Ireland's transport network is creaking at the seams due to lack of investment, engineers warned.
Bottlenecks are affecting daily life, with Dublin ranked in the top 20 most congested cities in the world, a report from Engineers Ireland said.
It takes rush-hour commuters in the capital almost twice as long to negotiate the traffic and the government needs to create a centralised organisation for addressing years of public under-spending, the professional organisation said.
Its report added: "The lack of investment over a period of many years has resulted in a transport network that is creaking at the seams."
The Government has said it will invest an additional 500 million euro in infrastructure in each of the years from 2019 to 2021.
Engineers Ireland, which has 23,000 members, called for the establishment of a single infrastructure unit as soon as possible to ensure effective delivery and long-term return on this investment.
It said a lack of capital investment over the past few years, specifically in land transport, has resulted in bottlenecks and congestion which are beginning to impact on the day-to-day lives of people.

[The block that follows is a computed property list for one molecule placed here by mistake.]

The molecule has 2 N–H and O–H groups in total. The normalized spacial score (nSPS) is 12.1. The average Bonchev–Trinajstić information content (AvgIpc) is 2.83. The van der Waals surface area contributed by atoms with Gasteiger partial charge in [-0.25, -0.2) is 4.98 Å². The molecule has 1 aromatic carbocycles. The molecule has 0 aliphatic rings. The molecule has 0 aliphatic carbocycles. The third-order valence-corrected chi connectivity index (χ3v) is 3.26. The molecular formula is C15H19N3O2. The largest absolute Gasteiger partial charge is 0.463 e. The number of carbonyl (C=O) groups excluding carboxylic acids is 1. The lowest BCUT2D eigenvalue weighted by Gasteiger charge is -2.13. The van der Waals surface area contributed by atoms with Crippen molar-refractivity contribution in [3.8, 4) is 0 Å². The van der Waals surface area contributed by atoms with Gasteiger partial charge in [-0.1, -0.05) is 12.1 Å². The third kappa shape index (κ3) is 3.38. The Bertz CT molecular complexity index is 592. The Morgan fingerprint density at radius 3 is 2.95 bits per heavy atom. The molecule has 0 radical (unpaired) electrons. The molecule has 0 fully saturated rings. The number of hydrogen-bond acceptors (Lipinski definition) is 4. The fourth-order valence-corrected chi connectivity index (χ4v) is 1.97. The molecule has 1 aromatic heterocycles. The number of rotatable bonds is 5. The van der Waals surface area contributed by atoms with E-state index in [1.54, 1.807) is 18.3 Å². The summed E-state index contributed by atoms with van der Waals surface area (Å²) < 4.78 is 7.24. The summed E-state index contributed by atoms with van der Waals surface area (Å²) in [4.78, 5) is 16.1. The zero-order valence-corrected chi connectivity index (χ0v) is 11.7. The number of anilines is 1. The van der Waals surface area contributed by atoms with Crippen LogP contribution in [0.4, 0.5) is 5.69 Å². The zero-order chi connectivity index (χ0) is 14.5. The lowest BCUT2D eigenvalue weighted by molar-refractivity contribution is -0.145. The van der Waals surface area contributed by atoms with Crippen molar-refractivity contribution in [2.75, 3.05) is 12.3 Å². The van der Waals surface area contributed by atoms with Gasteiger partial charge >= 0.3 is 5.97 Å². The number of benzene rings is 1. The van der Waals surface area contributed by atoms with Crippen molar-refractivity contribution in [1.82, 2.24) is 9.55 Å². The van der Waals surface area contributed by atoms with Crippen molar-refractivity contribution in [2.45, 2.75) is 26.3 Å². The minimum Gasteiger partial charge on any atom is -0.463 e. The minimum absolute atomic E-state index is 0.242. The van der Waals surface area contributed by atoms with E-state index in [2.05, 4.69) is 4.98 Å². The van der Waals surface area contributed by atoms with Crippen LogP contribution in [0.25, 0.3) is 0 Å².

The report said d evelopment of Dublin's Metro North and the M20 Cork to Limerick motorway must be accelerated.
It called for M50 variable speed limits and multi-point tolling to tackle around the capital's ring road and construction of the Eastern Bypass to alleviate traffic queues on the M50 at peak times.
Other recommendations included:
:: Communications infrastructure needs to be supported by stringent service levels - broadband should be considered an essential service similar to electricity and water
:: A National Broadband Plan (NBP) contract should be awarded without further delay, creating 2,600 direct and indirect jobs.
:: The development of the Internet of Farm will support prosperity of the rural-agri sector.
:: Water supply and wastewater infrastructure showed an improvement from last year.
:: Deploying a fully operational eHealth platform could benefit economy by over 1 billion euro.
The president of Engineers Ireland, Dr Kieran Feighan, said: "As things stand, planning and delivery in these areas (like housing and transport) are spread across Government departments, each competing for finite funding, with multiple layers of decision-making and little central oversight.
"A single infrastructure unit, as in the UK and Switzerland, could work collaboratively with external experts (such as engineers, planners and economists) to identify priority infrastructure projects as part of an integrated and long-term vision, speed up project delivery, and explore innovative financing and funding mechanisms."